Jessica Gale feels not a bit of shame as she begs for money to realize her dream of becoming a mother.
She has taken to standing at busy intersections in her Utah town of Springville, toting a sign that says “NEED HELP 4 INVITRO.” In two weeks, she’s made about $400, she told InsideEdition.com Thursday.
“Been there, girl!” “Hope you have a baby!” “Hope this helps!” her donors say.
The 34-year-old woman and her 37-year-old husband, Jared, have been fighting to have a baby for the entirety of their 13-year-marriage. You name it, they’ve either considered it or done it.
Jared has a rare condition called Kallmann syndrome, which impairs sexual development and significantly diminishes sperm count.
“I knew about his condition before we got married,” Jessica said. “I thought, ‘Well, miracles happen all the time. I know that I am going to be a mother. I just don’t know how it is going to happen.”
They tried adopting an embryo, a practice in which an embryo from another woman is implanted in Jessica’s womb. Unfortunately for the Gales, it didn’t take.
Now, the couple is three years into a drug treatment plan for Jared that will hopefully increase his sperm count, “We only need one!” Jess says, so the couple can try in-vitro fertilization.
The doctor explained the drug’s progress as something akin to building a factory, then taking the factory’s product and putting it on a truck, and sending it on its way.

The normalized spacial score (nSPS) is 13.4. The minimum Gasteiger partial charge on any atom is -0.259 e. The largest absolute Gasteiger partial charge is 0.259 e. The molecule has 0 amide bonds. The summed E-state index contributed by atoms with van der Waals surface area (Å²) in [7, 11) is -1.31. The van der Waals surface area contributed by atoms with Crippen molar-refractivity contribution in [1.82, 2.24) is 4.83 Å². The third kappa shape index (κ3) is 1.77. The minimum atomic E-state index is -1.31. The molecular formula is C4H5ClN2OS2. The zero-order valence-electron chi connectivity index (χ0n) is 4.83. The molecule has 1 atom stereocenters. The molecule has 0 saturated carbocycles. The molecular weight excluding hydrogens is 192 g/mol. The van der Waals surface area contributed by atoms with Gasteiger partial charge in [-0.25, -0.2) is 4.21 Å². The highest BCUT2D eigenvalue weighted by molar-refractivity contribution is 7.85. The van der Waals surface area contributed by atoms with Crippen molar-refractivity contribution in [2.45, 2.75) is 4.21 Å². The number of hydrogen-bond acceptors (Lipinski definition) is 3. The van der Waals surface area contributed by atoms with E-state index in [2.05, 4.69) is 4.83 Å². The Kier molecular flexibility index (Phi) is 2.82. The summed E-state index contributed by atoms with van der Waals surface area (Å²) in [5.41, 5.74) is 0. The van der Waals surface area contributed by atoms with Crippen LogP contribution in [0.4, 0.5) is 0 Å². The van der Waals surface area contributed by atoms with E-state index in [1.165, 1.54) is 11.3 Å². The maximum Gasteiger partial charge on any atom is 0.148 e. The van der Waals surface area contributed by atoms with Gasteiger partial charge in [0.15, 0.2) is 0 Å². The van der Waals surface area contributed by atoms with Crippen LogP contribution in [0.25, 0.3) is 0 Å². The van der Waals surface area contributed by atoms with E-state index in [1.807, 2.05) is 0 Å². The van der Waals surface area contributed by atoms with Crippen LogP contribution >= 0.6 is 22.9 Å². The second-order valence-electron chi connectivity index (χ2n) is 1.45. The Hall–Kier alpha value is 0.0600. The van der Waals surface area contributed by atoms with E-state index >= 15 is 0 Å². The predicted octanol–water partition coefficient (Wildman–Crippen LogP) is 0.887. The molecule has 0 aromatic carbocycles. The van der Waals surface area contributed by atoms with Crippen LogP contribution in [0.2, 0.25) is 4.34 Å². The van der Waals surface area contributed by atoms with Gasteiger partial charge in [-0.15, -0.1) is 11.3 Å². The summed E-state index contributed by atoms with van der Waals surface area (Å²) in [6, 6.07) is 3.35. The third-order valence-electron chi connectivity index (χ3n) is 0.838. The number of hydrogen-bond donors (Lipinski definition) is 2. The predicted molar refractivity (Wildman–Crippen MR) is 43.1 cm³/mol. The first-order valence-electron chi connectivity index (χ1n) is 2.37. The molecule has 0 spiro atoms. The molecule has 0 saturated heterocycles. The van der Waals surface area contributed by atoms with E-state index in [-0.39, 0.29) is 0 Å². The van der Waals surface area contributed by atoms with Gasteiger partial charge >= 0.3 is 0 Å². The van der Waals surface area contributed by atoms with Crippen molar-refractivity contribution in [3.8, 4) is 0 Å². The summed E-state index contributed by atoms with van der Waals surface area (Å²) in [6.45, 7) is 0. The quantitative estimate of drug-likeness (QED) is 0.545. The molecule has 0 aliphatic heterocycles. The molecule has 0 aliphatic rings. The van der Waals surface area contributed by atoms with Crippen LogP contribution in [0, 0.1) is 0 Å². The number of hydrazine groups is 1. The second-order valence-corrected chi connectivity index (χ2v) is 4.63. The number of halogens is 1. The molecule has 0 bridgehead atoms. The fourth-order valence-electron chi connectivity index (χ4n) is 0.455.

Jessica and Jared want a baby just about more than anything else in the world.
They’ve started a YouCaring page called “Fertility Fundraiser,” which so far has garnered more than $7,500 in donations. Jessica works two jobs, school custodian and hair salon receptionist. Jared works full-time.
Their insurance covers nothing when it comes to Jared’s current medication that costs $400 a month. It also covers nothing when it comes to in-vitro treatments.
Hence the reason for panhandling.
“I’ve been doing it between my other jobs,” she said. “I’ve done it on a Saturday and made nearly $200. I’ve done it on a Monday and made about $40.”
People are mostly nice, she says. Sometimes they yell stupid stuff or she can see by the look on their faces that they don’t approve.
“Honestly, I don’t care,” she said. “Love is the answer. I’m just going to love you anyway. There’s no point in me having hate in my heart.”
She also sees no point in resenting having to work two jobs and begging on the street to get the money to pay for her dream of getting pregnant.
“I’ve worked my whole life. I know what it’s like to put my shoulder to the wheel and push,” she said, which is hopefully what she’ll be doing nine months after having a successful in-vitro experience.